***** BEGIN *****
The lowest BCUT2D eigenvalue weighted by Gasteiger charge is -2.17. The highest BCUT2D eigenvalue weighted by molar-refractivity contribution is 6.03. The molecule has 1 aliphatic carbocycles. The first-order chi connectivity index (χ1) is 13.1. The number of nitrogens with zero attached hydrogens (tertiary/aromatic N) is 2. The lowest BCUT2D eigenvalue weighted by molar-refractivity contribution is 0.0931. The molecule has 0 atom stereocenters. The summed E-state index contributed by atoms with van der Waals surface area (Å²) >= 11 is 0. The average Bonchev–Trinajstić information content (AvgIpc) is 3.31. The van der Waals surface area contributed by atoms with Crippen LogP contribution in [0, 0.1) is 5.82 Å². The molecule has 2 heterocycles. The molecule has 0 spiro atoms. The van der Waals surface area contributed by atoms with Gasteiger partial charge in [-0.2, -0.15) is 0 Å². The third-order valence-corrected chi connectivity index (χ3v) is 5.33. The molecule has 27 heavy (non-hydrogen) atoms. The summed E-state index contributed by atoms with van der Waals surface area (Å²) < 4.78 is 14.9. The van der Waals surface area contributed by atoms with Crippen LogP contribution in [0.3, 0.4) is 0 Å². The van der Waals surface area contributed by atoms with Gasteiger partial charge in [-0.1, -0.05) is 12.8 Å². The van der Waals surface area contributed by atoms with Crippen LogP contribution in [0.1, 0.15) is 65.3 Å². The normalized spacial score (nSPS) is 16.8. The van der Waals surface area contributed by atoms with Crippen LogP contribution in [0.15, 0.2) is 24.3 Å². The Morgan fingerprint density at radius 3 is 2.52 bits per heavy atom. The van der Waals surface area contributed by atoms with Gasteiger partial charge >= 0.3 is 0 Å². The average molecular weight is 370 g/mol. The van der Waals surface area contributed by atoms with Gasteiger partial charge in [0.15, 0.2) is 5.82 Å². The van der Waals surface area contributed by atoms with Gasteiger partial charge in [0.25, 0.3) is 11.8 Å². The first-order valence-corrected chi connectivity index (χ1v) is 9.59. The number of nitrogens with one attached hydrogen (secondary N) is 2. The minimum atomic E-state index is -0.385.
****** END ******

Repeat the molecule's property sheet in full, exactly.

The lowest BCUT2D eigenvalue weighted by Gasteiger charge is -2.17. The highest BCUT2D eigenvalue weighted by molar-refractivity contribution is 6.03. The molecule has 1 aliphatic carbocycles. The first-order chi connectivity index (χ1) is 13.1. The number of nitrogens with zero attached hydrogens (tertiary/aromatic N) is 2. The lowest BCUT2D eigenvalue weighted by molar-refractivity contribution is 0.0931. The molecule has 0 atom stereocenters. The summed E-state index contributed by atoms with van der Waals surface area (Å²) >= 11 is 0. The average Bonchev–Trinajstić information content (AvgIpc) is 3.31. The van der Waals surface area contributed by atoms with Crippen LogP contribution in [0, 0.1) is 5.82 Å². The molecule has 2 heterocycles. The molecule has 0 spiro atoms. The van der Waals surface area contributed by atoms with Gasteiger partial charge in [-0.2, -0.15) is 0 Å². The third-order valence-corrected chi connectivity index (χ3v) is 5.33. The molecule has 27 heavy (non-hydrogen) atoms. The summed E-state index contributed by atoms with van der Waals surface area (Å²) < 4.78 is 14.9. The van der Waals surface area contributed by atoms with Crippen LogP contribution in [0.3, 0.4) is 0 Å². The van der Waals surface area contributed by atoms with Gasteiger partial charge in [-0.1, -0.05) is 12.8 Å². The van der Waals surface area contributed by atoms with Crippen LogP contribution in [0.1, 0.15) is 65.3 Å². The normalized spacial score (nSPS) is 16.8. The van der Waals surface area contributed by atoms with Crippen LogP contribution in [0.15, 0.2) is 24.3 Å². The Morgan fingerprint density at radius 3 is 2.52 bits per heavy atom. The van der Waals surface area contributed by atoms with Gasteiger partial charge >= 0.3 is 0 Å². The average molecular weight is 370 g/mol. The van der Waals surface area contributed by atoms with Gasteiger partial charge in [0.15, 0.2) is 5.82 Å². The van der Waals surface area contributed by atoms with Gasteiger partial charge in [0.25, 0.3) is 11.8 Å². The first-order valence-corrected chi connectivity index (χ1v) is 9.59. The number of nitrogens with one attached hydrogen (secondary N) is 2. The minimum atomic E-state index is -0.385.